a feeling or emotion: His story struck a chord of pity in the listeners.
Geometry. the line segment between two points on a given curve.
Engineering, Building Trades. a principal member of a truss extending from end to end, usually one of a pair of such members, more or less parallel and connected by a web composed of various compression and tension members.
Aeronautics. a straight line joining the trailing and leading edges of an airfoil section.
Origin of chord1
1350–1400; Middle EnglishRelated formschord·ed, adjective
< Latin chorda
< Greek chordḗ
gut, string; replacing cord
in senses given
a combination of usually three or more musical tones sounded simultaneously.
verb (used with object)
to establish or play a chord or chords for (a particular harmony or song); harmonize or voice: How would you chord that in B flat?
Origin of chord2
earlier cord, Middle English,
short for accord
Based on the Random House Unabridged Dictionary, © Random House, Inc. 2019
Related Words for chordtrajectory
Examples from the Web for chord
Contemporary Examples of chord
And the chord structure, for those of you who play an instrument, is unexpected and worth checking out.
The guitar is tuned to E, and an Eminor chord on a guitar just rings and rings forever.
It does strike a chord when you see just how victimizing some of the media reports can be of Africa.
But it is based on the chord structure of what I played before it, except that it was based on a diminished scale.
There were no longer any chord changes, and it was no longer a ballad.
Historical Examples of chord
When I hear a note of music, can I not at once strike its chord?
We two were wholly out of chord, be the fault whose it might.
The doctor's name struck a chord and Crawford dug deep until it focused.
There was no chord in his nature that responded to such feelings; but he said nothing in reply.
And Gervasio's words touched in my mind some chord of memory.
British Dictionary definitions for chord
Derived Formschorded, adjective maths
- a straight line connecting two points on a curve or curved surface
- the line segment lying between two points of intersection of a straight line and a curve or curved surface
engineering one of the principal members of a truss, esp one that lies along the top or the bottom
anatomy a variant spelling of cord
an emotional response, esp one of sympathythe story struck the right chord
an imaginary straight line joining the leading edge and the trailing edge of an aerofoil
archaic the string of a musical instrument
Word Origin for chord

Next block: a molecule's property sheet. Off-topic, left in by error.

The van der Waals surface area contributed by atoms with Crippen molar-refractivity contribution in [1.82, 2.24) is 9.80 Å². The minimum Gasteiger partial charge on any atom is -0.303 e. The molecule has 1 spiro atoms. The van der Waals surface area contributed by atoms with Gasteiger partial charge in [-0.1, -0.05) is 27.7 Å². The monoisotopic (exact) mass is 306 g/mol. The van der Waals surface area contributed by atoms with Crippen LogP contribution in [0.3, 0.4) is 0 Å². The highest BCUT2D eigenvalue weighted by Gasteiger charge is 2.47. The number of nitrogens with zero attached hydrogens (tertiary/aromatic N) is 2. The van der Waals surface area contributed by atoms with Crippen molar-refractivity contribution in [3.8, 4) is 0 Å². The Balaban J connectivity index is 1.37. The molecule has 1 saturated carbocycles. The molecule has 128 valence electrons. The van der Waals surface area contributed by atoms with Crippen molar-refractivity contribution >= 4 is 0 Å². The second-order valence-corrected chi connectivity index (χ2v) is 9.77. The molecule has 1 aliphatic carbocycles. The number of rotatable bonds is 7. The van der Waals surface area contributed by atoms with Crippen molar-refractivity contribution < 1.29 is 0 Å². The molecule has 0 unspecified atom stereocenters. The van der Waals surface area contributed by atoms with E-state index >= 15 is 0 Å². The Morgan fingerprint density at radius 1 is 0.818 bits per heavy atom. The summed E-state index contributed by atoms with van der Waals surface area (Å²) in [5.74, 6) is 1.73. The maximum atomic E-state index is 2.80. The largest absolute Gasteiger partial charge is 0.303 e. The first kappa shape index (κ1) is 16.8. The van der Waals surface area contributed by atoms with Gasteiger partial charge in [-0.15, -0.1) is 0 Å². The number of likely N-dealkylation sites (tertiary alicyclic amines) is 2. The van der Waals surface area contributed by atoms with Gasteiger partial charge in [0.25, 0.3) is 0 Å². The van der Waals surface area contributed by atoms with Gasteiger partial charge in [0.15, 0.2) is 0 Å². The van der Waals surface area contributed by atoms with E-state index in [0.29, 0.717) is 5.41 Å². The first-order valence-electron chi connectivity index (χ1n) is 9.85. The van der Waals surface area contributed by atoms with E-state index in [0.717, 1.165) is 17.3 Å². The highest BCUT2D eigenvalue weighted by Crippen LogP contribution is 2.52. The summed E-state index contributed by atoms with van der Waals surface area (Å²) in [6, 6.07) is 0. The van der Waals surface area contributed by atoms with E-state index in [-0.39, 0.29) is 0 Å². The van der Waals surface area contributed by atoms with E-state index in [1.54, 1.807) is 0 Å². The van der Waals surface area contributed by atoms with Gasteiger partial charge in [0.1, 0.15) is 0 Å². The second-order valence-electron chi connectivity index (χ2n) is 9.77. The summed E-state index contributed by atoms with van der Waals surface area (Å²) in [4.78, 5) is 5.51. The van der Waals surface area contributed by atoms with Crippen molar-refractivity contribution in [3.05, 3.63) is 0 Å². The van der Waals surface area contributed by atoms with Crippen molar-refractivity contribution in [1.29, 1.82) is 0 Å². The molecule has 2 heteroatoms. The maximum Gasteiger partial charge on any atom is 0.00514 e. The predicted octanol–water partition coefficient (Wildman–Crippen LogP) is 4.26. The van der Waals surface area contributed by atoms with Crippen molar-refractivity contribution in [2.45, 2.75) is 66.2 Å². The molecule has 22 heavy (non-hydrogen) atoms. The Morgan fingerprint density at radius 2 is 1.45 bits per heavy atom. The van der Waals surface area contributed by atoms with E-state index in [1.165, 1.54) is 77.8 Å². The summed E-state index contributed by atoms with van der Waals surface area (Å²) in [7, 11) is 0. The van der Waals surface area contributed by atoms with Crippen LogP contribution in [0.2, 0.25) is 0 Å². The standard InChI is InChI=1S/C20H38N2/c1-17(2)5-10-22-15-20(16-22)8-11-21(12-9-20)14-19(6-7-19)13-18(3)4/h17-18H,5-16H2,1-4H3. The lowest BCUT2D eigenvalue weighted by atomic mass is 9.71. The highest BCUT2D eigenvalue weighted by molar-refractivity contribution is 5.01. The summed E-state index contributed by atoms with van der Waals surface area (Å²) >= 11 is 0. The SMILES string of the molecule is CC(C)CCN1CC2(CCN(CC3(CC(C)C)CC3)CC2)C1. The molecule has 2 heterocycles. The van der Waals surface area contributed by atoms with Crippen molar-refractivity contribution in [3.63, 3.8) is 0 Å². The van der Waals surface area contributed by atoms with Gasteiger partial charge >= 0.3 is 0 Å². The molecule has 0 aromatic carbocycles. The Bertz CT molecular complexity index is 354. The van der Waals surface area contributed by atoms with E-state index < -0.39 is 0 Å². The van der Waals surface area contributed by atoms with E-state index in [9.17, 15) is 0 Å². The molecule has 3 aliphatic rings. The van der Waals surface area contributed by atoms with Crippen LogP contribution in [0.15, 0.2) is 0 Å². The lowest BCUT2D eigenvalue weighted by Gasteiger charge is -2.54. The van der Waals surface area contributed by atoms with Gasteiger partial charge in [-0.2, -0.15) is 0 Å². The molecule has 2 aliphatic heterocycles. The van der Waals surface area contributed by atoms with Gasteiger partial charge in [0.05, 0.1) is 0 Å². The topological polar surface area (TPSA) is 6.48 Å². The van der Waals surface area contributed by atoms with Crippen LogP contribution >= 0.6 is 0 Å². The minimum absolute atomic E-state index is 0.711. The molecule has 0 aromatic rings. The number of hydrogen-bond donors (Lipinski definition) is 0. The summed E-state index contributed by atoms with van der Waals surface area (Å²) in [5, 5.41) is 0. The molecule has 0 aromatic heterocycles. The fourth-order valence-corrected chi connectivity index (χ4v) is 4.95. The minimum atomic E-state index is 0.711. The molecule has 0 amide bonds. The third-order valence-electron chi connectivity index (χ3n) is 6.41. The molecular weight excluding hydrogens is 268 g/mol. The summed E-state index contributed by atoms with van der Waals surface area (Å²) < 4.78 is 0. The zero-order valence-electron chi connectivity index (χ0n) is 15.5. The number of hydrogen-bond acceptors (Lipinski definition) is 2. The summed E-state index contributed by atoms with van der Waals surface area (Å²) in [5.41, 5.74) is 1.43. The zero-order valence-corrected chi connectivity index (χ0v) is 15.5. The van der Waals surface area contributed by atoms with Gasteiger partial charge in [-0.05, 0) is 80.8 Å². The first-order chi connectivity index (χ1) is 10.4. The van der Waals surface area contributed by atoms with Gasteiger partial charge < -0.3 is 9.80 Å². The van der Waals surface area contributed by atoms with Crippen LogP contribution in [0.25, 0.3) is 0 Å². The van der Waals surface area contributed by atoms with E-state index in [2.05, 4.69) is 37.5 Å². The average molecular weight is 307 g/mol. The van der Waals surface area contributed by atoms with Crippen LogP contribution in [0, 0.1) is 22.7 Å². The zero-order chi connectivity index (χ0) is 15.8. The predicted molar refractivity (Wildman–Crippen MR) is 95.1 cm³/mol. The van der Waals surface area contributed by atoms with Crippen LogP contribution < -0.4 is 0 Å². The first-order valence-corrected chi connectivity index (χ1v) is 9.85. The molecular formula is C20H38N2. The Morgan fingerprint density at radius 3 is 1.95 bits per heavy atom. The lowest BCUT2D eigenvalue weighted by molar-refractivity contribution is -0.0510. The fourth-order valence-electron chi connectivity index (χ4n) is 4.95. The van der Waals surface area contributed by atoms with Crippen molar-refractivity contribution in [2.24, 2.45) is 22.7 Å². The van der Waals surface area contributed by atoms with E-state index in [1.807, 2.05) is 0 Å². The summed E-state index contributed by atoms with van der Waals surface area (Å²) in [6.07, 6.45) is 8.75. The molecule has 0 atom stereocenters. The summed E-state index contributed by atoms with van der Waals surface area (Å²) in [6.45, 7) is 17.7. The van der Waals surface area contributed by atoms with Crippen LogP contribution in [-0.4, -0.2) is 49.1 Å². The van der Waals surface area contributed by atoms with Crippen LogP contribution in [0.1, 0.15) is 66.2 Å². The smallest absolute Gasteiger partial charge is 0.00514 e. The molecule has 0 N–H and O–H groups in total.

C16: from Latin chorda, from Greek khordē gut, string; see cord
Derived Formschordal, adjective
(tr) to provide (a melodic line) with chords
Word Origin for chord
C15: short for accord; spelling influenced by chord 1
Collins English Dictionary - Complete & Unabridged 2012 Digital Edition
© William Collins Sons & Co. Ltd. 1979, 1986 © HarperCollins
Publishers 1998, 2000, 2003, 2005, 2006, 2007, 2009, 2012
Word Origin and History for chord
"related notes in music," 1590s, ultimately a shortening of accord (or borrowed from a similar development in French) and influenced by Latin chorda "catgut, a string" of a musical instrument (see cord (n.)). Spelling with an -h- first recorded c.1600, from confusion with chord (n.2). Originally two notes; of three or more from 18c.
"structure in animals resembling a string," 1540s, alteration of cord (n.), by influence of Greek khorde "gut-string, string of a lyre, tripe," from PIE *ghere- "gut, entrail" (see yarn). The geometry sense is from 1550s; meaning "feeling, emotion" first attested 1784.
Online Etymology Dictionary, © 2010 Douglas Harper
The American Heritage® Stedman's Medical Dictionary
Copyright © 2002, 2001, 1995 by Houghton Mifflin Company. Published by Houghton Mifflin Company.
A line segment that joins two points on a curve.
A straight line connecting the leading and trailing edges of an airfoil.
The American Heritage® Science Dictionary
Copyright © 2011. Published by Houghton Mifflin Harcourt Publishing Company. All rights reserved.
In music, the sound of three or more notes played at the same time. The history of Western music is marked by an increase in complexity of the chords composers use.
The New Dictionary of Cultural Literacy, Third Edition
Copyright © 2005 by Houghton Mifflin Harcourt Publishing Company. Published by Houghton Mifflin Harcourt Publishing Company. All rights reserved.
Idioms and Phrases with chord
The American Heritage® Idioms Dictionary
Copyright © 2002, 2001, 1995 by Houghton Mifflin Harcourt Publishing Company. Published by Houghton Mifflin Harcourt Publishing Company.